Vanishing Acts

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Vanishing Acts  By Jodi PicoultVanishing Acts’ was the second book I read by Jodi Picoult, and although, in many ways I would have to say it was a good read, I have to admit feeling slightly disappointed by it!

In essence, this is a good story. The central character is Delia Hopkins who has lived the last twenty eight years with her father after the death of her mother. Or is that really the case? As the story unfolds, we discover that Delia’s father, Andrew, has been living a lie for the last twenty eight years – in fact a lie so serious that he is arrested and a trial ensues! When the truth starts to emerge, this is devastating for Delia who suddenly feels that she does not know who she is any more, nor does she know her father. Coming to terms with this, she goes through a huge emotional journey before eventually coming to some conclusions about her life and her relationship with her father. There is a good quote from the story on the front cover:

‘It takes two people to make a lie work – the person who tells it and the person who believes it.’

I was drawn to this as it felt quite profound and it is the essence of what this story is about.

There are other dimensions to the story as well. Delia is engaged to Eric, her childhood pal and father to her daughter Sophie. He is now her fiancé but is also a recovering alcoholic! Eric is also a lawyer, and it is to him Delia turns when looking for someone to defend her father. This puts an additional strain on their relationship as Delia often feels betrayed when Eric does not tell her things relating to the case, which he can’t due to client confidentiality!

Overall though, I have to say that the storyline is good and well paced and the characters are sympathetic.

Also on the sidelines is Fitz, childhood friend to both Eric and Delia; in fact they were an inseparable threesome for many years! He is also a local journalist who is charged with the task of covering the case, thus putting him in a terrible situation knowing that whatever he writes is going to cause upset for Delia! His emotions are further complicated as he knows that his feelings for Delia are more than those of a platonic friend.

As you can see there are many aspects to this story that Jodi Picoult generally weaves together well, heading towards the climax of the court case and Delia coming to terms with all that as happened and who she is.

There were however, some elements of how the story was written which I did not like, which is why it failed to engross me as much as I had hoped.

Firstly, the story is written from five different people’s points of view. Therefore, every time you come to a new chapter there is a different name at the top and you then know that this is that person’s account. As every chapter is written in the first person, I sometimes found myself getting lost and having to backtrack in order to work out who was telling the story at that time. Maybe, she could have changed the styles slightly depending on who was talking. I didn’t feel that this happened so it always seemed to be reading like the same person.

There was another aspect of the novel that I did not enjoy although I’m sure a lot of readers probably found it interesting. At one point Delia is befriended by Ruthann, who is a Native American and a member of the Hopi tribe. There are many deviations when Picoult explores a lot of the Hopi traditions and way of life. Although interesting, this was not essential to the story and I found myself wanting her to get back to the main thrust of the narrative. At other times, when the chapter was written by Andrew, there was a lot of explanation about prison life which again felt like a distraction. Of course, that’s just my personal opinion!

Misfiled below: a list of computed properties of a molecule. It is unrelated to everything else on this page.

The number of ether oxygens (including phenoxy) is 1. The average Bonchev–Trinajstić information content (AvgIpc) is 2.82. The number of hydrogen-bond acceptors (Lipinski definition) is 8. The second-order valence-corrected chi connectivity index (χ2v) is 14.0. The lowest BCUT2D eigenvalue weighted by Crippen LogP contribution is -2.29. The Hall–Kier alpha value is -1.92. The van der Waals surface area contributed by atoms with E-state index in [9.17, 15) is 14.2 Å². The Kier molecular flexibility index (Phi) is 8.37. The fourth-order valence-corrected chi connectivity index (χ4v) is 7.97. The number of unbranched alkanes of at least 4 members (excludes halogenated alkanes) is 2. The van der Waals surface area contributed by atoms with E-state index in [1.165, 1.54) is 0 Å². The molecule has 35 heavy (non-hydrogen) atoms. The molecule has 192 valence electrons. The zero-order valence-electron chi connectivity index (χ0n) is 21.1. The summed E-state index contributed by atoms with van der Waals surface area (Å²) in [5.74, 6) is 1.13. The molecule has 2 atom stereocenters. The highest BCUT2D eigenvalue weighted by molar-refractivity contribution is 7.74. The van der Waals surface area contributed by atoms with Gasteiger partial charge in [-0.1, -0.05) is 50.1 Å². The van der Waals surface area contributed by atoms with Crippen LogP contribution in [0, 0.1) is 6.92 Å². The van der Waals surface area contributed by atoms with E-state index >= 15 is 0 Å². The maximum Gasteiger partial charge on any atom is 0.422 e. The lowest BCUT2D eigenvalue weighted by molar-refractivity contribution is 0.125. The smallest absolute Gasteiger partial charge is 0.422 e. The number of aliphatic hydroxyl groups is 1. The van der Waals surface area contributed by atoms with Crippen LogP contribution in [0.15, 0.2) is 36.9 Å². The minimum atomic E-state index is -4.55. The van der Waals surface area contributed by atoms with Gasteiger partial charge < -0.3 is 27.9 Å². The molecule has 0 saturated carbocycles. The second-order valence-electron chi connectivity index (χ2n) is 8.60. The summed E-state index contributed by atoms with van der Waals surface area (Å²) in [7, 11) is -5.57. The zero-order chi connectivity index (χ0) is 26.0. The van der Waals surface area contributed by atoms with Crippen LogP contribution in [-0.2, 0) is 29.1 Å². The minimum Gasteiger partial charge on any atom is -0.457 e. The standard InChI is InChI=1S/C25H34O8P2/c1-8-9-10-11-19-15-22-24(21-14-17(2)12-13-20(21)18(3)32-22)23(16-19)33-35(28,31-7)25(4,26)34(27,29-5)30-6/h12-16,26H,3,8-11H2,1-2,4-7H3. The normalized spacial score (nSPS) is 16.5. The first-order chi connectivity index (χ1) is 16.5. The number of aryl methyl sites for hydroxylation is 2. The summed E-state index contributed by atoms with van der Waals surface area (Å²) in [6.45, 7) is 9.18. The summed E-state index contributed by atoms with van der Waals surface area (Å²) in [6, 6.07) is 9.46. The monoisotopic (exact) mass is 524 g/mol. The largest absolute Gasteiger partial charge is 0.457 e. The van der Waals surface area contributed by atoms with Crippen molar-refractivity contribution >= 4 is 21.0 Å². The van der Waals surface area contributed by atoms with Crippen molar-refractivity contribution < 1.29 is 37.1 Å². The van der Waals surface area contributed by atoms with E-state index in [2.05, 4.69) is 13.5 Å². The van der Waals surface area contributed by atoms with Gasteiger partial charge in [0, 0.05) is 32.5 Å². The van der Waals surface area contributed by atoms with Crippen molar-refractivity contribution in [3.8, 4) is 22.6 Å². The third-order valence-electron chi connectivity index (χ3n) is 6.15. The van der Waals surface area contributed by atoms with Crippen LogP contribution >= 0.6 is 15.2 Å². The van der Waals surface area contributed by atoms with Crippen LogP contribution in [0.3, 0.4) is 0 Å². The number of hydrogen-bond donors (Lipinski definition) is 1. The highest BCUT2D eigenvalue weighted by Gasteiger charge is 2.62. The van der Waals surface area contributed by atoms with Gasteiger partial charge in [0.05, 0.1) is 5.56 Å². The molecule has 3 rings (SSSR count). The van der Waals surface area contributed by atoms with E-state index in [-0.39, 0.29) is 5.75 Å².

Overall though, I have to say that the storyline is good and well paced and the characters are sympathetic. You definitely feel for Delia and almost live her emotional journey with her. In both books I have read by Jodi Picoult I have found myself wondering what I would feel and what I would do in similar circumstances. I think she is very good at getting you to ask questions of yourself through her writing.

At the end of the book there is resolution. As you are reading towards the end, you realise that there’s no way it’s going to be a happy ending for all, but it does seem that things are mainly positive for all the main characters.

Overall, I probably would recommend this book, but with some reservations. Prepare to be sidetracked at times, and don’t attempt to read when you are very tired – it will only add to your confusion!

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Vanishing Acts
by Jodi Picoult

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Written by kingfisher

My name is Jo and I have been married to Simon for nine years. We have two beautiful daughters – Rachel who is six and Natalie who is almost five and starting school in January. I also have two step children aged twenty one and seventeen so family life is never dull. I also manage to work three days for a local education authority where I support the teaching of literacy in primary schools. I love my job and it’s ideal for a book lover like me. In my spare time I run, dance and occasionally tread the boards with my local amateur dramatics group. My first love is reading though and you will never find me without a book on the go. My husband is also an avid reader and we are hoping to pass on our love of reading to our daughters. They certainly love their bedtime stories every night. Although I have and English degree and I am familiar with most of the classics, I generally read much lighter stuff these days. It’s mainly ‘chic lit’ but I also enjoy a good thriller or courtroom drama. I have so many favourite authors and this list tends to change regularly depending on what I am reading.

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